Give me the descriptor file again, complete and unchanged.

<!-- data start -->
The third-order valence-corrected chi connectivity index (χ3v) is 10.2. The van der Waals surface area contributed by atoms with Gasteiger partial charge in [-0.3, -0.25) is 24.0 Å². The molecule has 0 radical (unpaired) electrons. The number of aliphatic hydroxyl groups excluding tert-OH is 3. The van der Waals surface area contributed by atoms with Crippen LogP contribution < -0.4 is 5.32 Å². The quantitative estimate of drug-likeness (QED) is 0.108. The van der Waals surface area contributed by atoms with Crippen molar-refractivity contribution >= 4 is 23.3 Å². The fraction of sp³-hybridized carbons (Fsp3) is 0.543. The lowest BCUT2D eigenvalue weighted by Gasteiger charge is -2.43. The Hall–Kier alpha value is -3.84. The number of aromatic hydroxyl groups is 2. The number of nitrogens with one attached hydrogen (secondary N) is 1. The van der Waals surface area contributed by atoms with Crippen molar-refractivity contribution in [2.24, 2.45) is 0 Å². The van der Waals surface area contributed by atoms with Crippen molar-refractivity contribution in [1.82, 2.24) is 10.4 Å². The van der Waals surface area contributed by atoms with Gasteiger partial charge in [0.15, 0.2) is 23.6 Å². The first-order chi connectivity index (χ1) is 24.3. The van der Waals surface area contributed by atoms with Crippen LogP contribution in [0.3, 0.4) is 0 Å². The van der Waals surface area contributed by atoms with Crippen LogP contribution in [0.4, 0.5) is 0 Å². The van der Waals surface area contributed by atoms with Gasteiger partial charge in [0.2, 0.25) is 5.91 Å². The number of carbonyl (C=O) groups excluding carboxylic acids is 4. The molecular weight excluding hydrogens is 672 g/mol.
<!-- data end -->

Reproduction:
The third-order valence-corrected chi connectivity index (χ3v) is 10.2. The van der Waals surface area contributed by atoms with Gasteiger partial charge in [-0.3, -0.25) is 24.0 Å². The molecule has 0 radical (unpaired) electrons. The number of aliphatic hydroxyl groups excluding tert-OH is 3. The van der Waals surface area contributed by atoms with Crippen LogP contribution < -0.4 is 5.32 Å². The quantitative estimate of drug-likeness (QED) is 0.108. The van der Waals surface area contributed by atoms with Crippen molar-refractivity contribution >= 4 is 23.3 Å². The fraction of sp³-hybridized carbons (Fsp3) is 0.543. The lowest BCUT2D eigenvalue weighted by Gasteiger charge is -2.43. The Hall–Kier alpha value is -3.84. The number of aromatic hydroxyl groups is 2. The number of nitrogens with one attached hydrogen (secondary N) is 1. The van der Waals surface area contributed by atoms with Crippen molar-refractivity contribution in [2.24, 2.45) is 0 Å². The van der Waals surface area contributed by atoms with Crippen molar-refractivity contribution in [1.82, 2.24) is 10.4 Å². The van der Waals surface area contributed by atoms with Gasteiger partial charge in [0.15, 0.2) is 23.6 Å². The first-order chi connectivity index (χ1) is 24.3. The van der Waals surface area contributed by atoms with Crippen LogP contribution in [0.3, 0.4) is 0 Å². The van der Waals surface area contributed by atoms with Crippen LogP contribution in [0.4, 0.5) is 0 Å². The van der Waals surface area contributed by atoms with Gasteiger partial charge in [0.2, 0.25) is 5.91 Å². The number of carbonyl (C=O) groups excluding carboxylic acids is 4. The molecular weight excluding hydrogens is 672 g/mol.